Tuesday, 21 February 2017

Platoon+ - A WW2 playthrough

So as part of the ongoing development of Platoon+ we have started playtesting the rules and I have to say we are liking what we are seeing and can't wait to begin to share it with you.

As with all rulesets, no rules are born perfect and we are tweaking the variables to maintain accuracy and to obtain maximum playability.

There are still a lot of the mechanics you know and love from Sangin but now players get to play one or two platoons on their own. That's 60+ miniatures so as you can see this is a significant step up.

As always one of the ways we do a test is to play the rules in a different period to see if they still work and as part of this we have recently been playing a series of WW2 games using the rules.

See a typical platoon sheet below:

Here are some images of the game.

Rays beautiful table, I am so lucky he lets me use his boards for play testing

Mike H trying to work out just where his Yanks will come on the board

Mike L moves his German's up to take the building, quickly followed by his second squad

Ray tries to out flank the Germans in the main building

Mike H Yanks take cover in the cornfield

The author trying to hold his gut in and insistent on wearing his skirmish OUTBREAk T shirt

There were Four platoons involved, 2 US and 2 German and the game was a meeting engagement with both sides needing to take the village.

I would like to show you the new turn sequence and how command and control works in the game

The new turn sequence Looks like this:

Turn sequence

The Command Phase
Player rolls command dice and allocates dice to each section in his platoon.

The Morale phase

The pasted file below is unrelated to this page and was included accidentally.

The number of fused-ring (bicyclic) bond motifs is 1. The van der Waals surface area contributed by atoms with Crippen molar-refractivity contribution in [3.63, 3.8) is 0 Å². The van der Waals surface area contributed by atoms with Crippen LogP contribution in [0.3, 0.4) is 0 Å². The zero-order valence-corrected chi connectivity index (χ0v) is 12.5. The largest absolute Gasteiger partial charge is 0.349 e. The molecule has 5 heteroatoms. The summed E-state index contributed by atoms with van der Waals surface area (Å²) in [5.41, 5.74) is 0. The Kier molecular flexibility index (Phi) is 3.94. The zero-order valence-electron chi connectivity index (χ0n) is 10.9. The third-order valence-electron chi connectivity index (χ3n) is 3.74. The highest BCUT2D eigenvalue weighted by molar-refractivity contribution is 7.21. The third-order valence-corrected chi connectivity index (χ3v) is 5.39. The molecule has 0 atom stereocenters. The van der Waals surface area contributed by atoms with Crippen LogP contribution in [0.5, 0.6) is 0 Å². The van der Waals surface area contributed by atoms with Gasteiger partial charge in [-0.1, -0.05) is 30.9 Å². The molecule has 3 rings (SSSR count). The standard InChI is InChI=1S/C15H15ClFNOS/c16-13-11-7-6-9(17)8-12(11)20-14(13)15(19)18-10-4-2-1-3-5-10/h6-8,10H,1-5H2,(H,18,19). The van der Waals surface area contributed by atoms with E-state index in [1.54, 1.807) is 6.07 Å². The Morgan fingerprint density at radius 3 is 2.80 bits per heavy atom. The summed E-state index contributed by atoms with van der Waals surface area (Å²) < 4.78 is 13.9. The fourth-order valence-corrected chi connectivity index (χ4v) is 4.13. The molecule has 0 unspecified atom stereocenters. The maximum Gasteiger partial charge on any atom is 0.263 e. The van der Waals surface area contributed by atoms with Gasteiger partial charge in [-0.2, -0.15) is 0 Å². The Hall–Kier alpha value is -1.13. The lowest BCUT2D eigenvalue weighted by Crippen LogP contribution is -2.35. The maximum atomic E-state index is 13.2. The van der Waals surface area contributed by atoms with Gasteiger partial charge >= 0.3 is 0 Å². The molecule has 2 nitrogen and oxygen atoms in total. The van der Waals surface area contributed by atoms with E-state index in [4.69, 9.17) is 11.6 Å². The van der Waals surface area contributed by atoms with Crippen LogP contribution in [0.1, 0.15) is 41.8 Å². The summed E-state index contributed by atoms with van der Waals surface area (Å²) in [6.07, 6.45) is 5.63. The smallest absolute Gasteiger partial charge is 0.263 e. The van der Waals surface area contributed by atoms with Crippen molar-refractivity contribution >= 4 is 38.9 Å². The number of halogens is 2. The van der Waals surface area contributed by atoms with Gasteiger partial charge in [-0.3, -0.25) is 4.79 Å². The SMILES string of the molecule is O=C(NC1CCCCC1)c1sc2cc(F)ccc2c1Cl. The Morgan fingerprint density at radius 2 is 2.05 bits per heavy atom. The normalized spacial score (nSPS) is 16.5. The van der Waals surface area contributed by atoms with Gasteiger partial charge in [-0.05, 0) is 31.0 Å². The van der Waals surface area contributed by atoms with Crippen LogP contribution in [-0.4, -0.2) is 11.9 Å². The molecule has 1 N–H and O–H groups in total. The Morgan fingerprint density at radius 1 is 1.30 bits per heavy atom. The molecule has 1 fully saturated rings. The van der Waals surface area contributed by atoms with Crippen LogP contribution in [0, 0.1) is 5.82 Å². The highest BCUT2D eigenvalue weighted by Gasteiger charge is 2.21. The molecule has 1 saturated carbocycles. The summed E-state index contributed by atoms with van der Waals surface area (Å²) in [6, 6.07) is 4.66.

Any morale tests are resolved.

The Activation Phase
The squad with the highest activation now activates (if there is tie both groups roll 1d6 with the highest going first).

The Combat Phase
The squad can them spend APs to do the following in any order:
Move, Resolve Fire weapons, Resolve Melee combat

In this blog post we are going to introduce you to the new command dice and discuss why we have added this element to the game.

At platoon level the game is no longer about the efforts of an individual man or even an individual squad, it's about how best to field your Platoon elements and to do that we need to show how the command and control elements work.

In most games your Platoon HQ (Command Group) is little more than a collection of miniatures that hang around at the back and have little to no influence on the game.

Platoon+ this is very different. In platoon+ squads only have 1AP to use per combat phase and their additional APs come from the way the Command Group hand out the command dice.

Command Dice

All Command dice are 1d6 and are allocated at the beginning of the combat round. The players roll the 1d6 and the number of points allocated are additional APs that squad can use throughout the combat round. When a squad runs out of command AP they still have 1AP per active combat phase, these cannot be saved and must be spent in their combat phase or be lost.

An average platoon has 3 or 4 command dice and these are rolled and allocated at the start of the combat round. Only one dice can be allocated to one squad and not every unit will get a dice.

Joshua has an average US Infantry unit. The unit has 3d6 command dice, Joshua rolls the dice and gets 2,3,4. Each number is the amount of additional AP the unit the points are allocated to now get and add to their single AP.

Joshua allocates the dice as follows:

SquadCommand Dice Roll
Platoon HQ2
Squad Alpha4
Squad Bravo3
Squad Charlie0 - no dice allocated

Players will have insufficient dice to allocate points to all units. Units without a command dice have a default 1AP to spend during each combat phase.

These extra points that each squad gains from their command dice have to last the full combat Round of 10 combat phases in which any one squads is only active 4 times, but you do burn through the command points pretty quick and to paraphrase the song "knowing when to hold 'em and knowing when play 'em" is a big part of the game.

In the opening move of the game. The first US Squad arriving on the board first (we are still using an initiative system similar to Sangin) spent 3 of their AP and raced across the board towards the village, stopping on the road taking cover from the corn field and a stonewall.